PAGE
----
The Overnight Ferry
On June 24, after a week in Tallinn, Harper and I took an overnight ferry to Stockholm. It didn’t leave until the afternoon, so we had one last goodbye lunch meal at Rataskaevu 16, where we tried out a couple of last dishes we hadn’t eaten yet and hung out with our friends there. And then, after some sad goodbyes and photos, none of which came out well, we walked to the port.
Harper and I didn’t talk much on our way there, we were both a bit sad and in our own heads, I think. It would’ve been a perfect moment for quiet contemplation, except for the fact that our rolling suitcases roared so deafeningly as we walked them along that they drowned out our own thoughts and caused every person within a block radius to haul about and look quizzically in our direction. My suitcase, in particular, is thunderous; it’s one of those nifty new four-wheelers, and, while it’s agile and stealth-like on the smooth surfaces of airport floors, it makes just an astounding racket on sidewalks—it’s as if double the wheels makes four times the amount of noise, in some sort of yet-unexplained squared relationship between wheel-count and decibels.
This is the sort of thing (as in, being the cause of annoyance to those around me) that used to make me want to melt into the ground with embarrassment—I hate to feel I’m ever an inconvenience to anyone, to a totally asinine degree where I often inconvenience myself instead. Traveling has helped me get over this to some extent, and by necessity; I’ve found myself being a bumbling fool so many times over that I had no choice but to grow a thicker skin, lest I be eaten alive by my own anxiety about it. So I found the whole thing about the clamorous bags rather funny, instead of embarrassing, and I’d just look straight ahead while walking by anyone looking our way in exasperation, and repeat to myself one of my travel mantras that helped me recover from tense or awkward situations: “whatever, they’ll get over it.”
Once at port, we boarded the S.S. Romantika, which, along with the series of increasingly cozy and romantic AirBNBs we’d been staying in, once again ironically underscored the incredibly platonic nature of our trip. (Side note: all my AirBNB reviews talk about how “Erica and her boyfriend” were such great guests. I can see where they got the idea, as we were sharing a bed and the showers were often just part of the main room, with glass shower walls—until the steam added opacity, it was very much just showering with a (highly amused) audience.)
For some reason, I was certain that I’d booked two beds in a four-berth chamber and that the other two would be enormous and smelly Russian men (here be stereotypes, alas). However, when we got to our room, it was blissfully just two beds, with hardly enough space to fit our bags. We were physically and emotionally spent, flopped down on our separate beds, and erupted into giggles about silly and nonsensical things. After two weeks of intense travel, making strong connections and fast friends, we didn’t know what to do with ourselves now that it was just us, and we had hardly anything left to say to each other. So we went to the bar and got some truly terrible white wine, and waited until 6pm for the Russian restaurant to open, more out of boredom than of hunger. We got caviar, chicken Kiev, and a whole bottle of (less terrible) wine.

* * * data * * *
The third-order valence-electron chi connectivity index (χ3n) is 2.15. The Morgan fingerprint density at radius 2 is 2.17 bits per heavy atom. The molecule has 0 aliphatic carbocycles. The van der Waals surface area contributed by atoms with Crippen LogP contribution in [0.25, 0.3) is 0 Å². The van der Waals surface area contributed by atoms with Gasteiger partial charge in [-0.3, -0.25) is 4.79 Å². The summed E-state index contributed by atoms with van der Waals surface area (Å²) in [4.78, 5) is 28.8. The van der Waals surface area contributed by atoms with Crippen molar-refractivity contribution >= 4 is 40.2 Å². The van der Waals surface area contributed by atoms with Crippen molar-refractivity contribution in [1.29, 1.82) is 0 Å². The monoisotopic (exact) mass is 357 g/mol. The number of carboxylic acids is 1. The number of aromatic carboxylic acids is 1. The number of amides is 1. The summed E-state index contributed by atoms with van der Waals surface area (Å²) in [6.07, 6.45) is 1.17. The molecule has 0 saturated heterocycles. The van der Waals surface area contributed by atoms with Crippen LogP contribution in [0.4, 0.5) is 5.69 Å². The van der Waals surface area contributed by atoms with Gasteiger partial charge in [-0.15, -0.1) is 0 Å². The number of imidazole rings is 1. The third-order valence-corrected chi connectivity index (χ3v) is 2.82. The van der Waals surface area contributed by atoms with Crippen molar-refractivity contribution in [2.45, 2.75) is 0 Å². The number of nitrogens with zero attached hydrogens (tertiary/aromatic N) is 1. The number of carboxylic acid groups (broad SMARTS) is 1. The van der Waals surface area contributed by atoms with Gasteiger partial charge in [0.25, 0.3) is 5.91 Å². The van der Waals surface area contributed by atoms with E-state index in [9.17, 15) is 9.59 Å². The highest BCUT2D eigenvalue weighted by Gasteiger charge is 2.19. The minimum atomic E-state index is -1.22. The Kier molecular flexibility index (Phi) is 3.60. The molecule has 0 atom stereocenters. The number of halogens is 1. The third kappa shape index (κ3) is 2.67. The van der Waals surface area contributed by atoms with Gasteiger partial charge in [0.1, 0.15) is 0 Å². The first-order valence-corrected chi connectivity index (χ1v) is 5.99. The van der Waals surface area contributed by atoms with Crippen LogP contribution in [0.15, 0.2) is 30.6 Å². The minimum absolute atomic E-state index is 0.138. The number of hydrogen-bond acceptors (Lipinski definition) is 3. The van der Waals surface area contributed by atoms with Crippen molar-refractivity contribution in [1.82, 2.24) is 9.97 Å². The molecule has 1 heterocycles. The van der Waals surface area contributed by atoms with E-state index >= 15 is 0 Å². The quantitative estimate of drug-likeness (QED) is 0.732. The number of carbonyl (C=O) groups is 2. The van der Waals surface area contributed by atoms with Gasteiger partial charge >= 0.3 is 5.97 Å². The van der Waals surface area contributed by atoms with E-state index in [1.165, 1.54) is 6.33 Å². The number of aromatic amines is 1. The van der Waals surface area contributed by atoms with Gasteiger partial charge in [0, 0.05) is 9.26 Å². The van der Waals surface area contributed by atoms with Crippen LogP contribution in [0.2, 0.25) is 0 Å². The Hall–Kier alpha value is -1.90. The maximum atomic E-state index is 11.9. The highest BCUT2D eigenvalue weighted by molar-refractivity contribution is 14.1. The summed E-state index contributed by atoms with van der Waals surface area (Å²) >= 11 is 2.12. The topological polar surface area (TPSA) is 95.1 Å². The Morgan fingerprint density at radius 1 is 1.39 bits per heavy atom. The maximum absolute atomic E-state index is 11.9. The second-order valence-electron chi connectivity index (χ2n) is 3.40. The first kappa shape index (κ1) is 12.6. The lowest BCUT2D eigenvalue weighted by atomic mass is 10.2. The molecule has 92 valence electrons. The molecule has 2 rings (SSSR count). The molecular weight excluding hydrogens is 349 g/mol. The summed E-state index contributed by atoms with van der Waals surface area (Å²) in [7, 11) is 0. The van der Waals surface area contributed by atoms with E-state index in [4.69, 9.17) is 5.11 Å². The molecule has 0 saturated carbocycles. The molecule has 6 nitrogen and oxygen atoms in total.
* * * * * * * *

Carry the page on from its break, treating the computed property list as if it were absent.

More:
I’ve never understood the desire to travel by large boat, or the appeal of cruises. It seems not like true travel, but rather just so artificially manufactured, nothing but a perfectly contained ecosystem that could be indistinguishable from anywhere else. But I can’t deny that there’s something dreamlike about it as well—the gentle movement of the ship makes it all seem a bit floaty, and it feels like another world, completely untethered from outside life, and outside reality. You can pretend to be anyone on a ship like that, leave your troubles on the shore, and the freedom is almost intoxicating—or perhaps we were intoxicated, as I’m not sure if we felt unsteady from the swells or the alcohol.
We walked around the entire ship, which seemed largely under-booked. Our tentative excitement about maybe staying up and dancing late into the night were dashed when we visited the Sport Disco Sport Bar, as well as the Starlight Palace and the Children's Playroom, and found them all dreadful, sad places, with nearly no one there. We opted to go to bed instead, and in our tiny, windowless room we experienced our first dark night since arriving two weeks earlier, and slept like the dead.
The next morning, I opted for the breakfast buffet, though Harper had doubts about it, and I really should’ve trusted his reservation. As I was groggily trying to locate the coffee station in the maze of buffet stalls, full of generally unappetizing cafeteria-style food, to the tune of screaming children, the spell from the previous night was broken, and I saw this boat for what it really was: total hell. We watched green and rocky shores slide by the window as the enormous ship wended its way past the hundreds of tiny islands off the Swedish coast, making our way to Stockholm.